Green Party Matures in Germany. Harbringer of an EU Trend


Mid-January marked the 40th year since the foundation of the Green Party in Germany. Originally an “eccentric band of environmentalists, peaceniks, and anti-nuclear activists” according to The Economist, the Greens have matured and now support policies combining ethics with realism and a commitment to the EU. From minitority outsiders, the Greens have emerged as the second largest party in Germany and may govern the nation following the Fall 2021 election, given the decline of the grand coalition between the CDU and the SPD. The Greens serve in coalitions in 11 of the 16 German states, forming bonds with diverse political groups including both conservatives and ex-communists as expedient.


The Green Party intends to phase out coal power and internal combustion engines in automobiles by 2030. They intend imposing duties on carbon emissions but will pursue climate-friendly growth that supports industry and employment.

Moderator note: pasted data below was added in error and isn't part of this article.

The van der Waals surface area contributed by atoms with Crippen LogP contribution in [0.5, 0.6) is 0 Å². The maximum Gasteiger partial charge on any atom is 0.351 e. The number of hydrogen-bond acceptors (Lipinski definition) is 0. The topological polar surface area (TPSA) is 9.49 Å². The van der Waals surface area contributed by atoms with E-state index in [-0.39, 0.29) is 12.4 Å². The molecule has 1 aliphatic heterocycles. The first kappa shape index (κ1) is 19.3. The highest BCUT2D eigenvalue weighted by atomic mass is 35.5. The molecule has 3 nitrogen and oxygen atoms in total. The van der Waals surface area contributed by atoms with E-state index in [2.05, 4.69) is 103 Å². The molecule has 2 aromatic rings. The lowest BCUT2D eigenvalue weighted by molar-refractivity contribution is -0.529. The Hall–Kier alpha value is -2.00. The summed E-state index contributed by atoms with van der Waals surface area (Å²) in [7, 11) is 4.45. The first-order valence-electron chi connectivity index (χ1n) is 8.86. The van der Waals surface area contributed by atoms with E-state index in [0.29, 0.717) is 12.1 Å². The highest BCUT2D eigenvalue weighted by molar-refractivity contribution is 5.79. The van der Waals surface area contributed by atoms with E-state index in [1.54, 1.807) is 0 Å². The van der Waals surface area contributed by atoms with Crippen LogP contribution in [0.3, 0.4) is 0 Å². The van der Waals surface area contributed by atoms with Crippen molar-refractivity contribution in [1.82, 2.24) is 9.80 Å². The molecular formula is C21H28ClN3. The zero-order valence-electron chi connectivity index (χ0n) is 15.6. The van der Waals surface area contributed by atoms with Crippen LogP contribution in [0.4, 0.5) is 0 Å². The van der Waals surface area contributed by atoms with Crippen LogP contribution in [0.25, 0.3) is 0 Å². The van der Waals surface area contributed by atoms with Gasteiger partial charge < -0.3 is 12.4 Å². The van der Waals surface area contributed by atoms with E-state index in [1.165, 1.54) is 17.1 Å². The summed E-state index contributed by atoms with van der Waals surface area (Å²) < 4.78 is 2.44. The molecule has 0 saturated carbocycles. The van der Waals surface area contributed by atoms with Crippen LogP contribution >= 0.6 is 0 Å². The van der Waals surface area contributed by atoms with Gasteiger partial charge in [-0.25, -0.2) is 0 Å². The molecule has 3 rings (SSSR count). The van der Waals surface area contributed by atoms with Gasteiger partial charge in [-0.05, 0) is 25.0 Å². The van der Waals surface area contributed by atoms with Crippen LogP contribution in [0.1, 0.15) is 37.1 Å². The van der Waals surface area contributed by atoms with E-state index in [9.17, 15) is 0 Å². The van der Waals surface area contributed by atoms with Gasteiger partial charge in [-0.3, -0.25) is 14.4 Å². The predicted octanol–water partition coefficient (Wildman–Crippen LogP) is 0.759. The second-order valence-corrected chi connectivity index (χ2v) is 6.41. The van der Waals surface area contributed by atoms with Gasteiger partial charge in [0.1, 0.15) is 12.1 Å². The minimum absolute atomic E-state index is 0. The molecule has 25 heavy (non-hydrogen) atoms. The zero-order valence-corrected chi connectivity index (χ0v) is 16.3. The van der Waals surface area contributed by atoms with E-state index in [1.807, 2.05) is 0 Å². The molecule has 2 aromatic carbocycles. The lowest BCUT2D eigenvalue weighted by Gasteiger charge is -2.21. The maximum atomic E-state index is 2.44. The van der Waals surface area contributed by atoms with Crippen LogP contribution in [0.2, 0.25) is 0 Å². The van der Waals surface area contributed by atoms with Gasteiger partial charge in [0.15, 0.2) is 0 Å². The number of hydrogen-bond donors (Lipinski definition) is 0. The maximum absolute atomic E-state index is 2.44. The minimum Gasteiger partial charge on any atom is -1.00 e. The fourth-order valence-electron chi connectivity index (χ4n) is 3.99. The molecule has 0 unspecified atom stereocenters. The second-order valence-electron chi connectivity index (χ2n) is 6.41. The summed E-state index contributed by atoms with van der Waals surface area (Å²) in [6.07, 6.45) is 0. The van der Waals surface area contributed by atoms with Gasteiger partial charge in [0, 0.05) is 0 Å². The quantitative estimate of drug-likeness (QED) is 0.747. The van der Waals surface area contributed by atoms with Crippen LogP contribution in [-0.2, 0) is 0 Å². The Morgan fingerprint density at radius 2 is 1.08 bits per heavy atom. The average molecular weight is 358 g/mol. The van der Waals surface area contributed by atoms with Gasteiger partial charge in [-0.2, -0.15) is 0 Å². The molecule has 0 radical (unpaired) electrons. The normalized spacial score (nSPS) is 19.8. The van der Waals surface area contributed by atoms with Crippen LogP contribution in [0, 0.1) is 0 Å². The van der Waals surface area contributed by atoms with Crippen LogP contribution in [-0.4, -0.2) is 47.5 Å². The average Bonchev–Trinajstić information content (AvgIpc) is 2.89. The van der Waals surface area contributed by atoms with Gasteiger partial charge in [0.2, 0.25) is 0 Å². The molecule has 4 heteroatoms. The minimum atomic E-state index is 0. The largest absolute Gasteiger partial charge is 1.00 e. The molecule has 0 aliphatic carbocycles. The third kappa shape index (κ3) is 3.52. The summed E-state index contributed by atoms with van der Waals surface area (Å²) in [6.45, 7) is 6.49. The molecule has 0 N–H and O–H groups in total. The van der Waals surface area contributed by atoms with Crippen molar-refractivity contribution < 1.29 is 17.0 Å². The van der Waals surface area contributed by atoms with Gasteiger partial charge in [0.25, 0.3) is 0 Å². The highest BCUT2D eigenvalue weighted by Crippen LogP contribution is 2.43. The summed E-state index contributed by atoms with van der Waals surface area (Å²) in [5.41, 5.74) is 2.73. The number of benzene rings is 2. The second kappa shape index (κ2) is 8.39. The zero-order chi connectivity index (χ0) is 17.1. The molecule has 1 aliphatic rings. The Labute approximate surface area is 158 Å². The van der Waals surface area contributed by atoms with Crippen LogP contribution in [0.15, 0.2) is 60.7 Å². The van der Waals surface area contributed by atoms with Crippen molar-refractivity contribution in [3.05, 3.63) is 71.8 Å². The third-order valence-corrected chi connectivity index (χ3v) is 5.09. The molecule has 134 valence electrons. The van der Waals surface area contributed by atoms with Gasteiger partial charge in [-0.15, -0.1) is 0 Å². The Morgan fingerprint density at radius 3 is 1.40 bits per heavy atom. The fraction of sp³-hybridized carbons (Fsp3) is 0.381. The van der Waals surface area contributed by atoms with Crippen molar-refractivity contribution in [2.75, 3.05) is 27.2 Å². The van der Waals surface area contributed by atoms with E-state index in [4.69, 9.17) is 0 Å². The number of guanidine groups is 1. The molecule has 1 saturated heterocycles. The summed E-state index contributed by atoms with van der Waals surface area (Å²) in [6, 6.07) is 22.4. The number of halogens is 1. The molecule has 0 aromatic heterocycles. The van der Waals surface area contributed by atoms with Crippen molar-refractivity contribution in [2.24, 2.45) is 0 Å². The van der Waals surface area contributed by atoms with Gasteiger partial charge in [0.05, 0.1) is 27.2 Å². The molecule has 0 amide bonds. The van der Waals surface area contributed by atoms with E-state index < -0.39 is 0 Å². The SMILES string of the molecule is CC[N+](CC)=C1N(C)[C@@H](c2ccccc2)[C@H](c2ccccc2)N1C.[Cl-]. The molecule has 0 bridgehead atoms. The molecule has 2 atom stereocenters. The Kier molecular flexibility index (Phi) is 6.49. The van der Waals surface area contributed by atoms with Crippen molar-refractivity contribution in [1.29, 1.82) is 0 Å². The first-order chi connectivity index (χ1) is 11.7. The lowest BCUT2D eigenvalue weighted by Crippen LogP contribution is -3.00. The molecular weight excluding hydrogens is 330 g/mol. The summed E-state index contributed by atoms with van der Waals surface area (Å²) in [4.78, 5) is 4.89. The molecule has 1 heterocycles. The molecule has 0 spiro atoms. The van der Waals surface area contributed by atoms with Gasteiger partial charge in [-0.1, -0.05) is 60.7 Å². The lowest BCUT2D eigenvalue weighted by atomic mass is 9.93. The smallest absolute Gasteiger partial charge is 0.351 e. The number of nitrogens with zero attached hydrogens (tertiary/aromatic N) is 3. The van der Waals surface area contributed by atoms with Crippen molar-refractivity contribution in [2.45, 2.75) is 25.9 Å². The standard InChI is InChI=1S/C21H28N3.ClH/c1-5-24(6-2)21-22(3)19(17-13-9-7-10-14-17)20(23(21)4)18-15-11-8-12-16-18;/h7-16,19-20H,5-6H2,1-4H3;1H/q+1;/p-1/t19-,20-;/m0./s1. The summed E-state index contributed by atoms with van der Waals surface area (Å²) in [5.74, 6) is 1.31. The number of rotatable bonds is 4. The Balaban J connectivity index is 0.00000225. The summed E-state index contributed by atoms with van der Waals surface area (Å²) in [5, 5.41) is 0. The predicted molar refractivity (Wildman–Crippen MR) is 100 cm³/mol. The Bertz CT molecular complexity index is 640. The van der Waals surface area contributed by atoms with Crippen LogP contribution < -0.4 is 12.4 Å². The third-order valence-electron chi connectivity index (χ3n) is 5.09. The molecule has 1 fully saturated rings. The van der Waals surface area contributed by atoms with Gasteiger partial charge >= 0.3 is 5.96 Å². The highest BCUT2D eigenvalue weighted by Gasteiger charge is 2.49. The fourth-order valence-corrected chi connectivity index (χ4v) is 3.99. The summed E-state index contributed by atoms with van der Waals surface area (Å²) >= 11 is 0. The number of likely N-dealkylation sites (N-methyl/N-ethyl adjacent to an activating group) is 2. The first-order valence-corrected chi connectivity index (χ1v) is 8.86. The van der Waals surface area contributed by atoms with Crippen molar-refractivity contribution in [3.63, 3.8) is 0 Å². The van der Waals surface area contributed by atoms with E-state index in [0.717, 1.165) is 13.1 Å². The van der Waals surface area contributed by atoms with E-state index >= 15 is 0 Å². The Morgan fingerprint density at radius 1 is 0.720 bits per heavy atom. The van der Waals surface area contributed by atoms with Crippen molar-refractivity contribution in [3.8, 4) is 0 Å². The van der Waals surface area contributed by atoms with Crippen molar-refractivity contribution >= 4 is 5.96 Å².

Implicit in the eco-friendly approach to government is an avowed opposition to intensive livestock production. The Greens have been instrumental in banning conventional cages, beak trimming, and destruction of egg-strain cockerels. Like-minded politicians in other EU nations are clearly following the lead of the Greens in Germany. A 40-year record of slow, but significant, acceptance suggests that Green populism moderated by practicality will be the dominant feature of EU politics through the present decade. Many of the principles advocated by the Greens resonate in the U.S. This has implications for the egg-production industry both with respect to policies and standards required by multi-national customers and the design of equipment.